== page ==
Microsoft started to push out so-called cumulative updates with the release of Windows 10. The company switched to a similar system on Windows 7 and 8 in 2016.

On Windows 10, PCs are assigned to a servicing channel which determines the updating procedure. Home versions, and all unmodified Pro, Education and Enterprise versions are assigned to the Semi-Annual channel.

Current Terminolog:

  • Semi-Annual Channel -- replaced Current Branch and Current Branch for Business. Twice a year release target (March and September), and supported for 18 months in total.

Previous Terminology:

  • Current Branch -- updates are downloaded and installed when they become available.
  • Current Branch for Business -- not available in Windows 10 Home. Defer updates up to 4 months.
  • Long Time Servicing Branch -- not available in Home or Pro.

On Windows 7 and Windows 8, two update packages are provided each month:

  1. Security Only Quality Update only include security updates released in the month mentioned in the update title.
  2. Security Monthly Quality Rollup includes security updates and non-security updates. Cumulative.
Update Classification Contents Includes IE Not applicable Release
Security Monthly Quality Rollup
(aka the Monthly Rollup)
Security Updates New security fixes + non-security fixes from latest Preview Rollup + all previous Monthly Rollups Yes If a later Monthly Rollup is installed Update Tuesday (2nd Tuesday)
Security Only Quality Update
(aka the Security Only update)
Security Updates New security fixes(not including IE fixes) No If a Monthly Rollup (current or later month) is installed Update Tuesday (2nd Tuesday)
Preview of Monthly Quality Rollup
(aka the Preview Rollup)
Updates New non-security fixes + all previous Monthly Rollups Yes If a later Monthly Rollup or Preview Rollup is installed 3rd Tuesday
Cumulative Security Update for Internet Explorer Security Updates Fixes for IE11 (IE10 on Windows Server 2012) Yes If a Monthly Rollup (current or later month) or IE Update (later month) is installed Update Tuesday (2nd Tuesday)

Disabling Windows Update

If you want to disable Windows Update, you can disable the service for the PC, or by user-name. For an entire PC, the Group Policy Editor is used to disable Windows Update in the general User Configuration.

For individual users, REGEDIT is used to disable Windows Update in a User Registry key:

  • In HKEY_CURRENT_USER\Software\Microsoft\Windows\CurrentVersion\Policies\Explorer, create a new DWORD key.
  • Make the Name of the key NoWindowsUpdate, and set the Value to 1.
  • Whenever this user attempts to start Windows Update, an error message will display.

The following tools and articles may also be useful:

After Updates

Once you have made sure that updates work fine and don't cause any issues, you may want to run clean up operations to remove files that are no longer needed. This may free up Gigabytes of disk space depending on the update.

Troubleshooting Windows Update Errors

Windows Update is an essential maintenance element for the optimum performance of your computer. However, errors can occur during the normal operation of this important service. Here's where we describe what measures you can take if Windows Update stops working on your computer system.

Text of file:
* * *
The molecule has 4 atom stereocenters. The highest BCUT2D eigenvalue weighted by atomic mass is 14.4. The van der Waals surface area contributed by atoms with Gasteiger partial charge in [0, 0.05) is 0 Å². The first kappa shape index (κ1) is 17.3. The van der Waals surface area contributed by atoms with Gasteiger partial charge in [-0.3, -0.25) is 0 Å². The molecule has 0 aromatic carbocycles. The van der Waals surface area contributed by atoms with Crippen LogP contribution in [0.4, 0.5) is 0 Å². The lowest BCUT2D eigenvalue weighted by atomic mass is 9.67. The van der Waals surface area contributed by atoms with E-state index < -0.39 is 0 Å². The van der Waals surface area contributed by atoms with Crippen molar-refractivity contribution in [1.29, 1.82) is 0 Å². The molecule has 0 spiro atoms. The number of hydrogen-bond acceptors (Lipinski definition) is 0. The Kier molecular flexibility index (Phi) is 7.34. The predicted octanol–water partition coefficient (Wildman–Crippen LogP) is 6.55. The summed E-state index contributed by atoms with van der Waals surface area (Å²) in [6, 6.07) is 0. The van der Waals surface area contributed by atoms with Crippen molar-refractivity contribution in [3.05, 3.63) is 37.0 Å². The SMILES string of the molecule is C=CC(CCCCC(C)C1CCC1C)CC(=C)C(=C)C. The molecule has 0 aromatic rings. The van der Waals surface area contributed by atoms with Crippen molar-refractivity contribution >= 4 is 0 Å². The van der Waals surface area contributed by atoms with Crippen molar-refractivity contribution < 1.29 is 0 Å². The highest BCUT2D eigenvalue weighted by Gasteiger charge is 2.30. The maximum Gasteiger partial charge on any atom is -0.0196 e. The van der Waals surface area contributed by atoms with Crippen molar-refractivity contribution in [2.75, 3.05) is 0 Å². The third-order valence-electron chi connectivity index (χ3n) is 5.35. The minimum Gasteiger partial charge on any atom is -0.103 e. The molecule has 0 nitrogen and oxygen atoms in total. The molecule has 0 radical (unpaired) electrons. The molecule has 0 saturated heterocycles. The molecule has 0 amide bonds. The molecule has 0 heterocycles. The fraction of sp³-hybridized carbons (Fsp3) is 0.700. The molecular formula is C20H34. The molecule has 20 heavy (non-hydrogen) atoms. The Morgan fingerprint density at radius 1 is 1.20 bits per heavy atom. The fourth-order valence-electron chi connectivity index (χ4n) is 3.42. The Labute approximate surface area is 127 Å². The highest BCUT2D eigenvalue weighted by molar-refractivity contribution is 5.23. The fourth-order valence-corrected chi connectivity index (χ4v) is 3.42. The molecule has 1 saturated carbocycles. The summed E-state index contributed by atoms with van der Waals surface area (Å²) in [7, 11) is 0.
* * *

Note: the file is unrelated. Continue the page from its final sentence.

Measure #0: Check Date and Time

Make sure the date and time of the operating system is set correctly. Simply move the mouse cursor over the time in the system tray area to verify that.

Windows Update may not work properly if the date or time is not set correctly.

Measure #1: Check Internet Connection

Windows Update depends a great deal on Internet connectivity. First step is to see if you have full Internet connectivity by connecting to several web sites -- if able to do so, the next step is to check the reliability of the connection, by checking email, signing on to forums, and looking at videos. If connection seems reliable, wait fifteen minutes and try running Windows Update again.

Measure #2: Start Supporting Services

Windows Update depends on several other services that also must be running on your PC. Check for these other services by clicking on Start, typing SERVICES.MSC, and pressing ENTER. Check in the display of services at the right for the names:

  • Background Intelligent Transfer Service
  • Cryptographic Services
  • Automatic Updates
  • Event Log

For each one whose Status is not Running, double-click to make the General tab appear -- Startup Type should be Automatic. Click the Start button to change the service to a Running status.

Measure #3: Check Firewalls

The next measure to make sure the Windows Firewall is running, and not a firewall from a company other than Microsoft. To ensure continuous firewall protection, turn on the MS Firewall before turning off any other firewall.

  • First, enable the Windows firewall by clicking Start...Run, typing FIREWALL.CPL in the Open box, and pressing ENTER.
  • Second, disable any other firewall that may be running on your PC.

Now, try running Windows Update again.

Measure #4: Check Anti-Virus

Start the Security Center applet in the Control Panel, and turn off or disable the anti-virus application listed under either 'Virus Protection' or 'Malware Protection' section. Try running Windows Update again, and then immediately go back to the Security Center and enable the anti-virus application that had been disabled. Be careful with this measure -- temporarily turning off your anti-virus application may allow Windows Update to start up, but, at the same time, doing so will leave your PC vulnerable.